Posted in musings, quotes

letting go

My therapist used to tell me, “it isn’t your business what other people think of you.” I’m still not sure I completely agree with her, since what other people think can occasionally have fairly large consequences on a practical level (promotions at work, for example) – but in general it’s correct. I’m entitled to my beliefs and opinions, and other people are entitled to theirs. Someone else might think I’m antisocial or making poor parenting choices because I want to homeschool; I might think someone is arrogant and disconnected from local community because they are a snowbird. But if I choose to live my life based on the thoughts of others about me and my decisions, I’ll be miserable (just like all those snowbirds would be, sweltering here all summer without the communities they grew up in, or being shut in all winter there because they can’t shovel themselves out anymore).

I have to let it go. Continue reading “letting go”

Posted in musings, quotes

it seems that our school system is failing everyone these days…

As the teacher walkout continues here in Arizona I feel like I’m just beginning to process the events and come to an opinion about it all. It’s an interesting topic for me, since I’ve always been an outsider to the school system and maintain that self-directed learning is better ideologically than the authoritarian traditional educational model we have in the US – and yet, at the same time, I recognize that the majority of children are in public schools and as a Christian who desires the good of my neighbors and community I want those public schools to be the best that they can be for the sake of the children in them. In a perfect world the school system would be fundamentally different, and I believe it is important to work towards those deep system-level changes – but in the meantime, there are children in the schools now who deserve the best our society can give them instead of being neglected in the pursuit of future goals, and pragmatic changes for their short-term benefit are a good thing.

One of my friends shared the following image on Facebook: Continue reading “it seems that our school system is failing everyone these days…”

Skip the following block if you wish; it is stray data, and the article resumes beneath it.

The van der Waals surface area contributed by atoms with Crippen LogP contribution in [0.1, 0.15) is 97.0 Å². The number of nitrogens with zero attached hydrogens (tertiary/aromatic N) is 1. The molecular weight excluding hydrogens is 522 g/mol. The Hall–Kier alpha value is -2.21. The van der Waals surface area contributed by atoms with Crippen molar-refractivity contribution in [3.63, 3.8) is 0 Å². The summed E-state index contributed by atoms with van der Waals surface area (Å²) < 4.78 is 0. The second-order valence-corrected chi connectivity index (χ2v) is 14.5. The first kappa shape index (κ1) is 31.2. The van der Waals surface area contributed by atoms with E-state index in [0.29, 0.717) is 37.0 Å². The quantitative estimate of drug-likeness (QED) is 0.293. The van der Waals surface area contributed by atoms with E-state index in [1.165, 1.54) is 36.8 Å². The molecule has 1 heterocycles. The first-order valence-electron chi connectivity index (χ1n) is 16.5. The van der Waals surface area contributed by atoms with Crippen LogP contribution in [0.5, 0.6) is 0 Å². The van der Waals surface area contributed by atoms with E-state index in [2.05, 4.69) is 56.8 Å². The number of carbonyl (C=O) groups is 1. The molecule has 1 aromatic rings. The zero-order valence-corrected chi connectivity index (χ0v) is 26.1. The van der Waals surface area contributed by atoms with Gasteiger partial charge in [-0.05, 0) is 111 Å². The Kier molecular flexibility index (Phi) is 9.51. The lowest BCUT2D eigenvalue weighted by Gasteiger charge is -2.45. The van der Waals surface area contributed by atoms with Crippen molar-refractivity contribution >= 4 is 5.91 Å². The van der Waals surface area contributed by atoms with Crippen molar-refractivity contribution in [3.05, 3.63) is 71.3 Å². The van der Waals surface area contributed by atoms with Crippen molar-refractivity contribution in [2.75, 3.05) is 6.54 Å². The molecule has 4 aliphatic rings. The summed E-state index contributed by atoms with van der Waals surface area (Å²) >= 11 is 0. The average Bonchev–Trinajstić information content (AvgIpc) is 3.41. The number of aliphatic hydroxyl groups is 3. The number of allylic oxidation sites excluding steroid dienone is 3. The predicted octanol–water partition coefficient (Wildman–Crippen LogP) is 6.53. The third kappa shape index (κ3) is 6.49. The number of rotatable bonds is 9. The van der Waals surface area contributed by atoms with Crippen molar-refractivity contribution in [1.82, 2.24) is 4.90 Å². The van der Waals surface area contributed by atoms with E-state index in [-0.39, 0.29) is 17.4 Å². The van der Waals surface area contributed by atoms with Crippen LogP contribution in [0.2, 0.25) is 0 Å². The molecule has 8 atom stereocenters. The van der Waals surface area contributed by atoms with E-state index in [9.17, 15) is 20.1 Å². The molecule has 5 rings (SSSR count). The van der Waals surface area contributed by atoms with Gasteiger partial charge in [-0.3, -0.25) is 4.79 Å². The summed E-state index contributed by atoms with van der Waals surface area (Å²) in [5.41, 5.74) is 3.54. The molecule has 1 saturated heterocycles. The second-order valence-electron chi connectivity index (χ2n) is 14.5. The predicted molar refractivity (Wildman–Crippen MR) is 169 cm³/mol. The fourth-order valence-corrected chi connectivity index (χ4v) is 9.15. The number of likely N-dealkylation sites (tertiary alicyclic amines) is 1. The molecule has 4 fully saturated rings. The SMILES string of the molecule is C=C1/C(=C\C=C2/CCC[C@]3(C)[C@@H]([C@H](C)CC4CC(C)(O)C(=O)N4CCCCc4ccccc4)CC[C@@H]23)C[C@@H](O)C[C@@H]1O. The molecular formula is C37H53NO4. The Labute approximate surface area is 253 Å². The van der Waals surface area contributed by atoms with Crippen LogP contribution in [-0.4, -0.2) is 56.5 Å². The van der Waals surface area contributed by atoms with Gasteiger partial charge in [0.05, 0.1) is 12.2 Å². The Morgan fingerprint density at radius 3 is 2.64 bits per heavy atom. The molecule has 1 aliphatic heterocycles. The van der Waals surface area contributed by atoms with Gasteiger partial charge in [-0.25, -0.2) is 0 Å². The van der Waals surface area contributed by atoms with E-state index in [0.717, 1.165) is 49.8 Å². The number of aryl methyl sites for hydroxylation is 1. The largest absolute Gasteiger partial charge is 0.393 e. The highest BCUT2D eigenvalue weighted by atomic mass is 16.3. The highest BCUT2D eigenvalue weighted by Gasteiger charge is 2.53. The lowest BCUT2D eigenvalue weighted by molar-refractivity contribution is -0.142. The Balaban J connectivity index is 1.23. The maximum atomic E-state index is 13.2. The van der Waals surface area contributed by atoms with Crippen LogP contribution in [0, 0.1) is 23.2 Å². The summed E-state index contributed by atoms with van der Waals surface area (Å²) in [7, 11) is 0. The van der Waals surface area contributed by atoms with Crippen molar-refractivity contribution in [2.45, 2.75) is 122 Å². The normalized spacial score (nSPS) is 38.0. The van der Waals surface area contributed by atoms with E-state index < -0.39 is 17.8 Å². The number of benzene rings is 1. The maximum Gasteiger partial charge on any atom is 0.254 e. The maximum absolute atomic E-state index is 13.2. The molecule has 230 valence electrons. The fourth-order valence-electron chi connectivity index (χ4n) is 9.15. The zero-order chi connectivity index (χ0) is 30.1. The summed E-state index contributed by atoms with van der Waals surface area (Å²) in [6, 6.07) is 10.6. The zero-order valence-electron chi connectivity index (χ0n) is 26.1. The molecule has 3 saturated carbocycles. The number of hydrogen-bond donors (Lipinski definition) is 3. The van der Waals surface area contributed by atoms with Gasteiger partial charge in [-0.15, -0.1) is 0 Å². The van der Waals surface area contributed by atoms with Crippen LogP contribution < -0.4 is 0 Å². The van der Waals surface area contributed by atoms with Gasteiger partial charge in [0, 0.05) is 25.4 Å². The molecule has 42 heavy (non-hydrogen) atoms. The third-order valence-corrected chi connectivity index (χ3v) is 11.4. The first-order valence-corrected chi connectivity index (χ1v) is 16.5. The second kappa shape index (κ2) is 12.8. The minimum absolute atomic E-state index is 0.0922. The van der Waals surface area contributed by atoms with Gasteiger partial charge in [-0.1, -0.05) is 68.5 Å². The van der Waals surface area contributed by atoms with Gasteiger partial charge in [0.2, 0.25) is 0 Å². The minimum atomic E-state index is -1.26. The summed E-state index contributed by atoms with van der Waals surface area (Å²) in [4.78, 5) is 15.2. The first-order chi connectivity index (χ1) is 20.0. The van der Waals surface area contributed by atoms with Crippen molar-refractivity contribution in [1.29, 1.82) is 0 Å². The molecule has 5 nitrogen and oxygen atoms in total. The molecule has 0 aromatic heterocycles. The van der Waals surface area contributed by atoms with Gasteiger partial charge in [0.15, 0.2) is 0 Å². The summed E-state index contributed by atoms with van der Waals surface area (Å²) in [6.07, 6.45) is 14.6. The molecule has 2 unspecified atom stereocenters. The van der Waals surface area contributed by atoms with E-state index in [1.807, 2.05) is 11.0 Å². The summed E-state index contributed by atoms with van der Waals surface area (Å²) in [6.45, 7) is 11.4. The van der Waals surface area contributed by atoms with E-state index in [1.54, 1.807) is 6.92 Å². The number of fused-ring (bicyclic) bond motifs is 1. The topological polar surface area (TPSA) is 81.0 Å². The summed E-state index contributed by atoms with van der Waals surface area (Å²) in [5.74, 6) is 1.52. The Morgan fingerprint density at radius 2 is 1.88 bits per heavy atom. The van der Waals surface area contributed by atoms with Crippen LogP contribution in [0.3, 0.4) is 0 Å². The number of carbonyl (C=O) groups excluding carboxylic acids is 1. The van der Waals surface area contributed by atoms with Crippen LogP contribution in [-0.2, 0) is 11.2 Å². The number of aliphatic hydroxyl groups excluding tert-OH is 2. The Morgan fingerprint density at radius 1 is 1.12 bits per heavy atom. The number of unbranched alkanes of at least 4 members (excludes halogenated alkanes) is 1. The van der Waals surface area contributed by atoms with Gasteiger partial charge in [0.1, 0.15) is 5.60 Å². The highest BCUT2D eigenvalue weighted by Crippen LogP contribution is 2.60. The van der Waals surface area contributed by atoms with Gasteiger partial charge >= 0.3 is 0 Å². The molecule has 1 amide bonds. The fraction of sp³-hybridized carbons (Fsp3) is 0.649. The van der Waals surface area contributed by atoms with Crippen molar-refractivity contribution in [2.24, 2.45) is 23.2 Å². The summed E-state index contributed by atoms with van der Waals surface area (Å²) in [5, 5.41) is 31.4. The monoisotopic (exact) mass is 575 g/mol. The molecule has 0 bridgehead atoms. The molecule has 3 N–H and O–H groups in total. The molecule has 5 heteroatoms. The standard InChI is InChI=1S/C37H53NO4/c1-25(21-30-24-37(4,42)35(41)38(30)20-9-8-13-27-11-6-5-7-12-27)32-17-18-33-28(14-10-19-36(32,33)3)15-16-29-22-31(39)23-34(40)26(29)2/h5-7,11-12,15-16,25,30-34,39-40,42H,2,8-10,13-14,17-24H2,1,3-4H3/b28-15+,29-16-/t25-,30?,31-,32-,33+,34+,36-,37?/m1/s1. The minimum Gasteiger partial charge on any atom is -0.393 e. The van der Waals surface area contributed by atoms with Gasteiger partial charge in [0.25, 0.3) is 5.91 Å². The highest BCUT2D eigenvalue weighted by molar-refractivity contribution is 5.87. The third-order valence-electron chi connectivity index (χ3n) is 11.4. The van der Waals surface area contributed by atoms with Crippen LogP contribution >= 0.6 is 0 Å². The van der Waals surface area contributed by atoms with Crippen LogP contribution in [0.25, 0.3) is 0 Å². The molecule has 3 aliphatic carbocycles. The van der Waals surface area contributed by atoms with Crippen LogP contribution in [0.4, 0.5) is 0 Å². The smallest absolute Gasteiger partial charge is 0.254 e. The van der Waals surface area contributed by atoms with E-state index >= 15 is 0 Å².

Posted in musings, quotes

brokenness

“We are all broken by something. We have all hurt someone and have been hurt. We all share the condition of brokenness even if our brokenness is not equivalent. […] Being broken is what makes us human. We all have our reasons. Sometimes we’re fractured by the choices we make; sometimes we’re shattered by things we would never have chosen. But our brokenness is also the source of our common humanity, the basis for our shared search for comfort, meaning, and healing. Our shared vulnerability and imperfection nurtures and sustains our capacity for compassion.

“We have a choice. We can embrace our humanness, which means embracing our broken natures and the compassion that remains our best hope for healing. Or we can deny our brokenness, forswear compassion, and, as a result, deny our own humanity. […]

“So many of us have become afraid and angry. We’ve become so fearful and vengeful that we’ve thrown away children, discarded the disabled, and sanctioned the imprisonment of the sick and the weak – not because they are a threat to public safety or beyond rehabilitation, but because we think it makes us seem tough, less broken. […] But simply punishing the broken – walking away from them or hiding them from sight – only ensures that they remain broken and we do, too. There is no wholeness outside of our reciprocal humanity.